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Toxoplasmosis – be alert but not alarmed

T. gondii, the parasite that causes toxoplasmosis, is spread widely through the human and animal population but domestic cats have a unique role in it’s life-cycle. While other animals can carry T. gondii, it is only in the gut of domestic cats that it can reproduce. The parasite is excreted into the environment in the faeces of the cat.

Fortunately, the immune systems of most humans and animals are robust enough to suppress the infection so that it causes no harm.

It is in people and animals with weakened immune systems and pregnant women that it become a danger.

Toxoplasmosis in cats

Most cats infected with T. gondii show no signs of disease. However, when the cat’s immune system is suppressed, including young kittens and cats with feline leukemia virus or feline immunodeficiency virus, full-blown toxoplasmosis may occur.

Kittens born to queens infected with T. gondii in the womb can become infected via the placenta or via suckling. Illness is common and the severity varies with the stage of gestation at the time of infection.

The most common symptoms of toxoplasmosis in cats include fever, loss of appetite, and lethargy. Treatment is by a course of antibiotics and the outcome depends on how soon treatment was started and which organs in the cats are affected.

Toxoplasmosis in people

Most people carrying T. gondii will experience no symptoms but there are two serious exceptions. People undergoing treatment for cancer or HIV or other treatments that suppress their immune systems are at risk of serious infection. This is most usually detected by a blood test.

Toxoplasmosis in pregnant women is particularly dangerous. Getting toxoplasmosis shortly before or during pregnancy can pass the parasite through the placenta to the baby. This increases the risk of miscarriage, stillbirth or serious health problems including vision problems, blindness, developmental delays and learning difficulties.

Precautions

Cat owners, or people whose garden is frequented by cats, can safeguard themselves and their families by:

  • wearing gloves and washing hands after gardening
  • emptying and washing litter trays frequently
  • washing hands after handling litter trays and utensils
  • not allowing cats on food preparation surfaces
  • covering children’s sandboxes

People without cats can ingest T, gondii by eating raw meat, eating unwashed fruit or vegetables or by drinking unpasteurised milk.

It is estimated that one in three people in the world have been, or are carrying, T. gondii but with a few precautions, you and your family will likely be unaffected.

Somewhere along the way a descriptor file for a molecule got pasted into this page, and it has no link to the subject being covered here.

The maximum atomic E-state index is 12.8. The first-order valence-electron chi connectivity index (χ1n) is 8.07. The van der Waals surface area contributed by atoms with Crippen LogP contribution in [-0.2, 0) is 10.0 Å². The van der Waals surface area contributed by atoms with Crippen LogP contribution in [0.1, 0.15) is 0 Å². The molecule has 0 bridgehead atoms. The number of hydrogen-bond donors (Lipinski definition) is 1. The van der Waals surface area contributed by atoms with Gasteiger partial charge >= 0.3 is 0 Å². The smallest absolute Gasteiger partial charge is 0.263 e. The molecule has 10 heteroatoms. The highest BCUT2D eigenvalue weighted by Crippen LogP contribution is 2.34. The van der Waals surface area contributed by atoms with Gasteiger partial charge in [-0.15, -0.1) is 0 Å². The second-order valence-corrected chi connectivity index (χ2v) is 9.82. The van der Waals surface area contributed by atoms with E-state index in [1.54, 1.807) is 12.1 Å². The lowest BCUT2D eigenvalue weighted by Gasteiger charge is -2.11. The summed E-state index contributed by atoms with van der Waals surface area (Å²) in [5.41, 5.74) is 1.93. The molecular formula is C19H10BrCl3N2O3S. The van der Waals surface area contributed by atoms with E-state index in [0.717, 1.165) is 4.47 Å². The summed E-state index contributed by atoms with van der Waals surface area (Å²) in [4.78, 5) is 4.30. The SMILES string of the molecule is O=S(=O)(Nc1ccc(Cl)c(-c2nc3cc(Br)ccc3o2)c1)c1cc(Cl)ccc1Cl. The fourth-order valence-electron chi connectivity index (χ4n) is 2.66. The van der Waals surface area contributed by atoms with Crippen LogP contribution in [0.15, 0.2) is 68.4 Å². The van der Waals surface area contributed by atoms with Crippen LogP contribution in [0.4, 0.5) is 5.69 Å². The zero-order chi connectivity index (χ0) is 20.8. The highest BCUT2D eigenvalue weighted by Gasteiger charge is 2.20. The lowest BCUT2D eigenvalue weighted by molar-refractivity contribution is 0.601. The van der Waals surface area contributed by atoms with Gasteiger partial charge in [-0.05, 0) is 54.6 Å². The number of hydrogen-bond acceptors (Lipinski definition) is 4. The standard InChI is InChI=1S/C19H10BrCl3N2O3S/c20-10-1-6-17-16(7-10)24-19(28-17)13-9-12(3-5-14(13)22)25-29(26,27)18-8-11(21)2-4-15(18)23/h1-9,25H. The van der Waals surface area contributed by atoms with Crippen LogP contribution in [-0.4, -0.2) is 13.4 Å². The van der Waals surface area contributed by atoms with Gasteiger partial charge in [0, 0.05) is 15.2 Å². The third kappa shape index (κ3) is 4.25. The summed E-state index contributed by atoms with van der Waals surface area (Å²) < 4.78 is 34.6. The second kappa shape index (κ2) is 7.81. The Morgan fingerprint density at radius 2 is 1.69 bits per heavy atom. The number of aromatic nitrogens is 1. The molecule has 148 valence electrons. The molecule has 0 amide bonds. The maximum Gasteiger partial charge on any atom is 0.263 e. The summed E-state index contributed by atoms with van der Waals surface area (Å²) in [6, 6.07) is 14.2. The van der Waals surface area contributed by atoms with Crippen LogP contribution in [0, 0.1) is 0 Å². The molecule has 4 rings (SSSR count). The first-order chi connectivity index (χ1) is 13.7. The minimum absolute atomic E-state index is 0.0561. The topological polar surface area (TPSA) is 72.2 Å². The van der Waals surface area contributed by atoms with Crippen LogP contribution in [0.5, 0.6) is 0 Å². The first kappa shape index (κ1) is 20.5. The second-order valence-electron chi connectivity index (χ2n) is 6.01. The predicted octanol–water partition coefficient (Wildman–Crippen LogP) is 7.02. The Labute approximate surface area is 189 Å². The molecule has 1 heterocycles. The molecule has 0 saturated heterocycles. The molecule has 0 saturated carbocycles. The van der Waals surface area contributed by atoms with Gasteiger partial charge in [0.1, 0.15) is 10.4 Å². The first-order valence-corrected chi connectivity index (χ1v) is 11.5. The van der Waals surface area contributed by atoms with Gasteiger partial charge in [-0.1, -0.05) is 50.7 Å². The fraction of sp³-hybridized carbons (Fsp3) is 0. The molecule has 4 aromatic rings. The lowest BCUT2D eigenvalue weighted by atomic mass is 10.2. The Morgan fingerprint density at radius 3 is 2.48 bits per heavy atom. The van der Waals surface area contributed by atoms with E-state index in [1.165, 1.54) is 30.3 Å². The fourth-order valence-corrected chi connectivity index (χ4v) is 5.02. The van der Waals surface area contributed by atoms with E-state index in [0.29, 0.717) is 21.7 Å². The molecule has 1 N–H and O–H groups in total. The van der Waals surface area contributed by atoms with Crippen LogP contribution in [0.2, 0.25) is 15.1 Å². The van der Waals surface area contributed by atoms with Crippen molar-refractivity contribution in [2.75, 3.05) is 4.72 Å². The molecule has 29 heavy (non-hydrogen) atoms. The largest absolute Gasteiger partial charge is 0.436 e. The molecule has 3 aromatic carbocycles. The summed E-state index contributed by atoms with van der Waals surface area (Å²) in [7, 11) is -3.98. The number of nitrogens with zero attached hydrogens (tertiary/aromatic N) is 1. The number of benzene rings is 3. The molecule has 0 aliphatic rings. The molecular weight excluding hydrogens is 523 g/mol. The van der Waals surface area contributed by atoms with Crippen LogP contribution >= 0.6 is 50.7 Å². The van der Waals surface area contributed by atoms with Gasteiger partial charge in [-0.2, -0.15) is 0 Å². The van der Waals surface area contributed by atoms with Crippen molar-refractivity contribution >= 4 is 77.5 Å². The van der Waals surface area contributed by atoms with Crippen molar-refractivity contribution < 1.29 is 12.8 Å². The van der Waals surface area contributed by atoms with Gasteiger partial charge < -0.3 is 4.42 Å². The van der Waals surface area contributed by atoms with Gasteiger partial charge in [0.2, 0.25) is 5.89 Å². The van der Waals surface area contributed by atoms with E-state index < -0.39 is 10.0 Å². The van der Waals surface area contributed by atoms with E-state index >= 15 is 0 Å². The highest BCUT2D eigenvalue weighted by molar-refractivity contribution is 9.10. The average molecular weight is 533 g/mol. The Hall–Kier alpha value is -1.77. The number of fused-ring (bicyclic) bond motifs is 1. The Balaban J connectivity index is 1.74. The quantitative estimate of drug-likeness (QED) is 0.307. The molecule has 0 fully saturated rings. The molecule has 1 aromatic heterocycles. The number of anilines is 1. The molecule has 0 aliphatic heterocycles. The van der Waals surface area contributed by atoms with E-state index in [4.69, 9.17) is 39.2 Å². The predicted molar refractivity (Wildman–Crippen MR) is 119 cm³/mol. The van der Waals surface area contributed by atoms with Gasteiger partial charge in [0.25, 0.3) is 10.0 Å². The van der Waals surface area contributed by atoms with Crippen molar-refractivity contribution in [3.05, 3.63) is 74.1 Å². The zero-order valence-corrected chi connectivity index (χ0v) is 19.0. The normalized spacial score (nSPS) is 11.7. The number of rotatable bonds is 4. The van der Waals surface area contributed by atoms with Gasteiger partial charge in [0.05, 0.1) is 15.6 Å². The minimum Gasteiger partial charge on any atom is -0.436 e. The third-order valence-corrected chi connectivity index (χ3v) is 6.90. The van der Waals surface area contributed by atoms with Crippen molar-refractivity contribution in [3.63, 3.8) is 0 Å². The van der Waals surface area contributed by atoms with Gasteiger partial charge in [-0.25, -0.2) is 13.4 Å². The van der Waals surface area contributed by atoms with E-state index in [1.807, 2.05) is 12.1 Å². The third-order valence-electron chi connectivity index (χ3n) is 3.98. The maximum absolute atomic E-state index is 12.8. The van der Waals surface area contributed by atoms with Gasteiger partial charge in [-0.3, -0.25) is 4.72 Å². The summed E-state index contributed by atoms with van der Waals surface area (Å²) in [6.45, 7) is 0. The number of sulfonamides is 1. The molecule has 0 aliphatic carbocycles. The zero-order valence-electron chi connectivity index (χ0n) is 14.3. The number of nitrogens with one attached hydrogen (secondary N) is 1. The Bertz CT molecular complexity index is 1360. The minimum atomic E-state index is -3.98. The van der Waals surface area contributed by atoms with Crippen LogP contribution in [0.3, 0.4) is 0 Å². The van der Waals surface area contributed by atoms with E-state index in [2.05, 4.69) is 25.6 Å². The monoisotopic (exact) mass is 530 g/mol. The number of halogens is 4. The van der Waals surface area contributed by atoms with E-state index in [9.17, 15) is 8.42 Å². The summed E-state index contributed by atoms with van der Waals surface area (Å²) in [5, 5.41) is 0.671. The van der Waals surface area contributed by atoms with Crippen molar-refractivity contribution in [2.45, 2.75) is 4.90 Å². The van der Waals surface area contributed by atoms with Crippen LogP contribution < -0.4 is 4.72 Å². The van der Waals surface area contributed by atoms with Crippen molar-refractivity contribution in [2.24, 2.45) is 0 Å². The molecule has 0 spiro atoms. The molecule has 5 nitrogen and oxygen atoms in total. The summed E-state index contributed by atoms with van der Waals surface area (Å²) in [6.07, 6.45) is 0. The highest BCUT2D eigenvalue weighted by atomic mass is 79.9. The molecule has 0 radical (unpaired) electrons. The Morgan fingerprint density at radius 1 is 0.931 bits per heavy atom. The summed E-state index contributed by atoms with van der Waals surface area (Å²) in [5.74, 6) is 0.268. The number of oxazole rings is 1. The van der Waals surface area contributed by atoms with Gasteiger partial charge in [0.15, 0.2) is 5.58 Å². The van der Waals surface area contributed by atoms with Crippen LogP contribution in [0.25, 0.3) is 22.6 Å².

You can find more about Toxoplasmosis in this comprehensive article.

Treat your cat – plant catnip

Spring is here and the warming weather is the ideal time to give your cat a treat by planting catnip.

Catnip (Nepeta cataria) is cheap, readily available and easy to grow from seeds or seedlings. It is sometimes found under different names including cats wort, cat wort, or cat mint. You can grow it indoors or in the garden and it can be dried and stored over winter and still retain it’s attractive properties.

Kittens show no reaction to catnip and about one third of cats never develop an interest. But even if that is the case with your cat you will still have a pleasant, robust plant that is effective in repelling insects including cockroaches and mosquitoes.

However, cats that like it, generally love it. They will rub themselves happily in the plant, or chew on the leaves. After ten or fifteen minutes they will then wander off, relaxed and satisfied.

Benefits

As well as being a pleasant addition to their environment, you can make creative use of catnip in managing your cat.

By controlling access you can extract some extra benefits such as:

  • providing enrichment for an indoor cat by periodically hiding it around the house or in a toy
  • introducing them to a new toy (like that expensive cat wheel you just bought) by placing catnip on or around it
  • de-stressing them in advance of some potentially stressful event like being in a vehicle, going to the vet or being bathed
  • re-igniting their interest in the old cat scratch pole and away from your new leather sofa
  • gently introducing them to a new person or location.

If this sounds good but you lack the space or the green thumb, then you can buy preparations like sprays or the dried herb that have the same effect from pet stores and online.

Downsides

There are few downsides to catnip. It has been used in traditional herbal remedies for humans for centuries and its effects are well studied. The active ingredient, nepetalactone, is not addictive and causes no harm or long-term behaviour changes. There are rare reports of cats getting tummy upsets from over-eating the plant and of males becoming aggressive, possibly because the active ingredient mimics the pheromones involved in mating. In either case, just discontinue the use and chat to your vet.

Finally, be thoughtful where you put your plant. An over-enthusiastic cat may cause cat or plant a harmful fall if placed in a high location such as a window sill or balcony.

Get planting!

If you want to get more deeply into the catnip story go to the all about catnip page on the Cat World website.

Osteoarthritis – is your cat suffering in silence?

Osteoarthritis is among the diseases of ageing that we share with our cats.